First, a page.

Personal Finance Choices and Economic Fears

Rarely does a day go by when I’m not contacted by a reader who is alarmed about some economic fear or another. What about inflation? What about deflation? What about precious metals? What about national bankruptcy? The list goes on and on.

Right off the bat, let’s make it clear that I don’t buy such apocalyptic feelings. I believe that the only thing we have to fear is fear itself, with perhaps a slight addition of fearing the consequences of our own personal mistakes.

Most of the time, these individuals ask me for what they can do with their money to protect it against the calamity they most fear. Should they buy gold? Should they put it in an overseas bank that’s based in euros? What should they do?

I usually offer these concerned people the same advice over and over, so I’ll just summarize it here. (I’m often amazed how many posts I write so that I can simply send a link in response to a common question.)

First of all, don’t panic. Never, ever make a quick and hasty decision about your money, especially based on information that comes just from a source or two. If you’re going to make a major shift with what you’re doing with your money,

Second of all, be strongly suspicious of any news or information coupled with a sales pitch for an investment. Never, ever trust the word of a salesman completely. Take the information provided and do your own research, every single time.

Still, that doesn’t address specific investment advice. Here’s what I would do if I were worried about such things.

First, I would eliminate all debts. Regardless of what happens to the economy, it’s never a good idea to be financially beholden to a lending institution. Get yourself completely out of debt. Start with your highest interest debt and pay it down rapidly, then move down the list. If a debt is adjustable, give it a bit of priority (say, a percent or two).

Second, invest in yourself. Make sure you have a well-rounded education. Also, make sure that you have a skill set that will come in handy no matter what happens. Time management skills. Information management skills. Leadership skills. Basic home and auto maintenance skills. These things always come in handy, both personally and professionally.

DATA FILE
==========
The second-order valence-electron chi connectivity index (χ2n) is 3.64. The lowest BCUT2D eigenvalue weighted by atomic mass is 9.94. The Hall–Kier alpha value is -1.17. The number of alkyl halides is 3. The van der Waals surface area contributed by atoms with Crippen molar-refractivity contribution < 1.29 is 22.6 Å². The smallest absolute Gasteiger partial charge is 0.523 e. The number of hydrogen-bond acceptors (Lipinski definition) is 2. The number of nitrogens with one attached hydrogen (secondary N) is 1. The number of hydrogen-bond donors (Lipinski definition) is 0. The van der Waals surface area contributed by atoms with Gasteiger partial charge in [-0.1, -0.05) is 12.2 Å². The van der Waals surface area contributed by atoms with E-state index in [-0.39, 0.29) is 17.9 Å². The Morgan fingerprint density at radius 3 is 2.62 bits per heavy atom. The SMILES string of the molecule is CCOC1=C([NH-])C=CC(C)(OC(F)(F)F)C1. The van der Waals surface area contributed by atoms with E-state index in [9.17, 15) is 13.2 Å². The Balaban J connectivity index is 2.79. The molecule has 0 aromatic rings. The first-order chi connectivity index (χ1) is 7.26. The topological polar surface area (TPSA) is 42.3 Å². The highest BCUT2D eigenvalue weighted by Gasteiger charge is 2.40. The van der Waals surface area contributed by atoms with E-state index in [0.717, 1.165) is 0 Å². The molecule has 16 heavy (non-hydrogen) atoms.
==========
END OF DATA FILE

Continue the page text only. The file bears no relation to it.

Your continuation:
Third, invest in the short-term future. Buy items in bulk, particularly when they’re on sale. Make sure you have supplies on hand to deal with many personal emergencies. Keep an emergency fund at a local bank.

If you have all of these on hand, you’re in far better shape than most people. The best thing you can do with your remaining investment money is to diversify, diversify, diversify. Don’t put all of your money into one pot, ever. Own some domestic stocks and some international stocks via index funds. Own a bit of land. Have money invested purely in cash (like a savings account), and there’s no reason not to own a bit of some foreign currencies, too. The key is to diversify widely so that if one market or one economy or one particular company has a crisis, you won’t lose everything. Sure, you won’t be able to ride the rocketship that is a wildly accelerating stock, but you gain a great deal of security from your diversity.

Here’s the kicker, though. This is the same exact advice I’d give to anyone, whether they were worried about financial apocalypse or not. That’s because sound personal finance principles work when the economy is booming or when it’s faltering. They work when things look great and when they look desperate. People only get into scary situations when they abandon basic principles.